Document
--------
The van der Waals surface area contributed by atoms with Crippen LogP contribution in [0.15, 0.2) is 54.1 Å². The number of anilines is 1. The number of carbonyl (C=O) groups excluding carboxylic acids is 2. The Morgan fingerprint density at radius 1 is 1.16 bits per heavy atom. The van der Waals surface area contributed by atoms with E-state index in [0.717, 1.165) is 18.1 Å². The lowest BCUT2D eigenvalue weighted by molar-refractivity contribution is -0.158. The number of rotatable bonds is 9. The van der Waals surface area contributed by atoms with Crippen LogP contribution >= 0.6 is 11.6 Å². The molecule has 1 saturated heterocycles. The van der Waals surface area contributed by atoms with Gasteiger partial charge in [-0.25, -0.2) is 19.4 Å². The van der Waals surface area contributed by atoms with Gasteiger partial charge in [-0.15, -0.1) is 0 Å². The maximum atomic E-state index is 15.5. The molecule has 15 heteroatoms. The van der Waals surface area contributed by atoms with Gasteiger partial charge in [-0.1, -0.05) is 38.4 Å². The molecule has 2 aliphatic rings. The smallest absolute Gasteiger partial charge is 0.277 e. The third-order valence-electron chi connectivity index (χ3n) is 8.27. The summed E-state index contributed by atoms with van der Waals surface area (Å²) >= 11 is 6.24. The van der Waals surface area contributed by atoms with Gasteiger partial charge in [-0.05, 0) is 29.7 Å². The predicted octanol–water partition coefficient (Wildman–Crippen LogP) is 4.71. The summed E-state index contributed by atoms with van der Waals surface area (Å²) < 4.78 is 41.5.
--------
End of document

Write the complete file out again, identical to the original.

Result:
The van der Waals surface area contributed by atoms with Crippen LogP contribution in [0.15, 0.2) is 54.1 Å². The number of anilines is 1. The number of carbonyl (C=O) groups excluding carboxylic acids is 2. The Morgan fingerprint density at radius 1 is 1.16 bits per heavy atom. The van der Waals surface area contributed by atoms with E-state index in [0.717, 1.165) is 18.1 Å². The lowest BCUT2D eigenvalue weighted by molar-refractivity contribution is -0.158. The number of rotatable bonds is 9. The van der Waals surface area contributed by atoms with Crippen LogP contribution >= 0.6 is 11.6 Å². The molecule has 1 saturated heterocycles. The van der Waals surface area contributed by atoms with Gasteiger partial charge in [-0.25, -0.2) is 19.4 Å². The van der Waals surface area contributed by atoms with Gasteiger partial charge in [-0.15, -0.1) is 0 Å². The maximum atomic E-state index is 15.5. The molecule has 15 heteroatoms. The van der Waals surface area contributed by atoms with Gasteiger partial charge in [-0.1, -0.05) is 38.4 Å². The molecule has 2 aliphatic rings. The smallest absolute Gasteiger partial charge is 0.277 e. The third-order valence-electron chi connectivity index (χ3n) is 8.27. The summed E-state index contributed by atoms with van der Waals surface area (Å²) >= 11 is 6.24. The van der Waals surface area contributed by atoms with Gasteiger partial charge in [-0.05, 0) is 29.7 Å². The predicted octanol–water partition coefficient (Wildman–Crippen LogP) is 4.71. The summed E-state index contributed by atoms with van der Waals surface area (Å²) < 4.78 is 41.5.